Facebook's Libra Cryptocurrency HACKED - Major Security Flaw Discovered in Early Version of Libra Code...

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A security hole was discovered in Facebook's soon-to-launch cryptocurrency, the 'Libra'.

The vulnerability was discovered by OpenZeppelin, a firm that has conducted security audits for many of the major players in the cryptocurrency industry including Coinbase, the Ethereum Foundation, Brave, Bitgo, Shapeshift and more.

The exploit allowed for text that appeared to be harmless inline comments, to be executed as code. The firm provided some examples of how a bad actor could use this vulnerability, including:

  • A faucet that mints assets (Libra Coins or any other asset on the Libra network) in exchange for a fee can deploy a malicious module that takes a fee but never actually provide the possibility of minting such asset to the user.
  • A wallet that claims to keep deposits frozen and release them after a period of time may actually never release such funds.
  • A payment splitter module that appears to divide some asset and forward it to multiple parties may actually never send the corresponding part to some of them.
  • A module that takes sensitive data and applies some kind of cryptographic operation to obscure it (e.g. hashing or encrypting operations) may actually never apply such operation.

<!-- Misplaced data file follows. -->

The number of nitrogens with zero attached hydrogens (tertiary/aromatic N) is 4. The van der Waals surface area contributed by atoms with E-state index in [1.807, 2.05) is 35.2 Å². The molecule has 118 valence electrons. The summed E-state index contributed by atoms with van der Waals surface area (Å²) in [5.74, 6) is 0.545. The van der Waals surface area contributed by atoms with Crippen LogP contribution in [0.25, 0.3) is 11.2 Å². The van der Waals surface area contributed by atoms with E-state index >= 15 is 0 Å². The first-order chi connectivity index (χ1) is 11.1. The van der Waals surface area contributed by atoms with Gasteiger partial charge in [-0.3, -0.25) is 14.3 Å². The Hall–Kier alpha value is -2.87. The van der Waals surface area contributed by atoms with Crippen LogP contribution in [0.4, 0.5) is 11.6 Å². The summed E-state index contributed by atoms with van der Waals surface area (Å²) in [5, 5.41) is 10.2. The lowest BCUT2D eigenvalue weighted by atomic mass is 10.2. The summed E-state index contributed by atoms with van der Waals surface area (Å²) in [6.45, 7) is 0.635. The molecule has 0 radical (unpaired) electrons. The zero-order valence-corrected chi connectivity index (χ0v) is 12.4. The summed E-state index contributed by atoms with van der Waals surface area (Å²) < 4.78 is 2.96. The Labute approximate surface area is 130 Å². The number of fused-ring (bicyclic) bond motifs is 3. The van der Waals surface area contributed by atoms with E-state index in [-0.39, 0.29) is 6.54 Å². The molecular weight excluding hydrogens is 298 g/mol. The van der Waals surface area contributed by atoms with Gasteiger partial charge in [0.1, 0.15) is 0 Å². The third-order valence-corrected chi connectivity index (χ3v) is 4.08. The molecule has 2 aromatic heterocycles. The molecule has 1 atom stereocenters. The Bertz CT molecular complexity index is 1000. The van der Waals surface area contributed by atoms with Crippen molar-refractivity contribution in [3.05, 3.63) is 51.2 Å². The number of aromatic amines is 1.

But this is hardly a complete list, when discussing a security hole that allows for someone to execute code, the possibilities are endless - it all depends on how creative, or malicious, the person writing that code is.

What's normal here, and what isn't...

Discovery of security holes while a project is in the development phase is beyond common - it's standard.

The only thing we found surprising - the large gap of time between when OpenZeppelin said they informed Facebook on Aug 6th, and the date Facebook had finally fixed the code, Sept 4th.

Even odder, changes were made to this section of code during this time, but those changes left the security hole open for another 3 weeks.

Facebook says security a top priority...

Speaking to one of my contacts inside Facebook, they said Libra "has and will continue to go through some of the most intense security auditing/testing imaginable" adding "we're letting a lot of hackers take a stab at Libra, and it won't be launched without consensus among the developers that it's fully secure, and ready for the masses".

In all fairness, while I can't say i'm convinced Facebook entering the crypto space is a good thing - it is good they're letting outsiders put Libra's security through rigorous testing.

Nothing is more dangerous than a group of developers so sure their code is flawless, they don't see the need to test that claim before releasing it to the public. That's how insecure software ends up opening security hole on thousands, or millions of computers.

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Author: Ross Davis
E-Mail: Ross@GlobalCryptoPress.com Twitter:@RossFM

San Francisco News Desk




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